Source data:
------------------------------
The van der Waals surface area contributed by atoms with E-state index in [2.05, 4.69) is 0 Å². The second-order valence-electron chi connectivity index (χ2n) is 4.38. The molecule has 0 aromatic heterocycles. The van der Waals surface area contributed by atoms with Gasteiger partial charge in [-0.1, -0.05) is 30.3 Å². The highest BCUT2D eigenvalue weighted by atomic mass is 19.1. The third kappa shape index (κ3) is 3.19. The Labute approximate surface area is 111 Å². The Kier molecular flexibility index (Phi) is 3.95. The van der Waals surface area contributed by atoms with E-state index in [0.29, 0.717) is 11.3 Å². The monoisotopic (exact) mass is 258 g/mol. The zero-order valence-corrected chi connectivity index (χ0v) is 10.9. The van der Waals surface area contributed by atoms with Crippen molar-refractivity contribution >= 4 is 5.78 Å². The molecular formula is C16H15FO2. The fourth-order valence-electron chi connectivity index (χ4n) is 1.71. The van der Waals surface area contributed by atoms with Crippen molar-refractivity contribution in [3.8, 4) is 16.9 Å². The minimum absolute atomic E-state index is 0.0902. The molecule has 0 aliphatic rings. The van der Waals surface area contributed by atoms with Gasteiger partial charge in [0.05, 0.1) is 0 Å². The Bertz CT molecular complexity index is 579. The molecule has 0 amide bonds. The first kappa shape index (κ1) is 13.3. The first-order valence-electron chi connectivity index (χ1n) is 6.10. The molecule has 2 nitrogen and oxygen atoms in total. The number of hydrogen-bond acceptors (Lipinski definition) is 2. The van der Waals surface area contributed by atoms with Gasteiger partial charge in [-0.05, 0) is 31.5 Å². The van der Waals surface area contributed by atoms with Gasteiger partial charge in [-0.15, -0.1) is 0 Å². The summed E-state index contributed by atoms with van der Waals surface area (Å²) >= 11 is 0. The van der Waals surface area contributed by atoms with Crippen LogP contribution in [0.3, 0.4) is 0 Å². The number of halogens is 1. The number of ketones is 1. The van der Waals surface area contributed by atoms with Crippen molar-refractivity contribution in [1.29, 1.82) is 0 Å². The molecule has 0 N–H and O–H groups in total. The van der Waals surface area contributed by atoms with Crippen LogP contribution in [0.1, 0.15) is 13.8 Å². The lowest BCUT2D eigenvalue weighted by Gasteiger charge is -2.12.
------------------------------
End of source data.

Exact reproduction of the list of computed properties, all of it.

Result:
The van der Waals surface area contributed by atoms with E-state index in [2.05, 4.69) is 0 Å². The second-order valence-electron chi connectivity index (χ2n) is 4.38. The molecule has 0 aromatic heterocycles. The van der Waals surface area contributed by atoms with Gasteiger partial charge in [-0.1, -0.05) is 30.3 Å². The highest BCUT2D eigenvalue weighted by atomic mass is 19.1. The third kappa shape index (κ3) is 3.19. The Labute approximate surface area is 111 Å². The Kier molecular flexibility index (Phi) is 3.95. The van der Waals surface area contributed by atoms with E-state index in [0.29, 0.717) is 11.3 Å². The monoisotopic (exact) mass is 258 g/mol. The zero-order valence-corrected chi connectivity index (χ0v) is 10.9. The van der Waals surface area contributed by atoms with Crippen molar-refractivity contribution >= 4 is 5.78 Å². The molecular formula is C16H15FO2. The fourth-order valence-electron chi connectivity index (χ4n) is 1.71. The van der Waals surface area contributed by atoms with Crippen molar-refractivity contribution in [3.8, 4) is 16.9 Å². The minimum absolute atomic E-state index is 0.0902. The molecule has 0 aliphatic rings. The van der Waals surface area contributed by atoms with Gasteiger partial charge in [0.05, 0.1) is 0 Å². The Bertz CT molecular complexity index is 579. The molecule has 0 amide bonds. The first kappa shape index (κ1) is 13.3. The first-order valence-electron chi connectivity index (χ1n) is 6.10. The molecule has 2 nitrogen and oxygen atoms in total. The number of hydrogen-bond acceptors (Lipinski definition) is 2. The van der Waals surface area contributed by atoms with Gasteiger partial charge in [-0.05, 0) is 31.5 Å². The van der Waals surface area contributed by atoms with Gasteiger partial charge in [-0.15, -0.1) is 0 Å². The summed E-state index contributed by atoms with van der Waals surface area (Å²) >= 11 is 0. The van der Waals surface area contributed by atoms with Crippen LogP contribution in [0.3, 0.4) is 0 Å². The number of halogens is 1. The number of ketones is 1. The van der Waals surface area contributed by atoms with Crippen molar-refractivity contribution in [1.29, 1.82) is 0 Å². The molecule has 0 N–H and O–H groups in total. The van der Waals surface area contributed by atoms with Crippen LogP contribution in [0.1, 0.15) is 13.8 Å². The lowest BCUT2D eigenvalue weighted by Gasteiger charge is -2.12.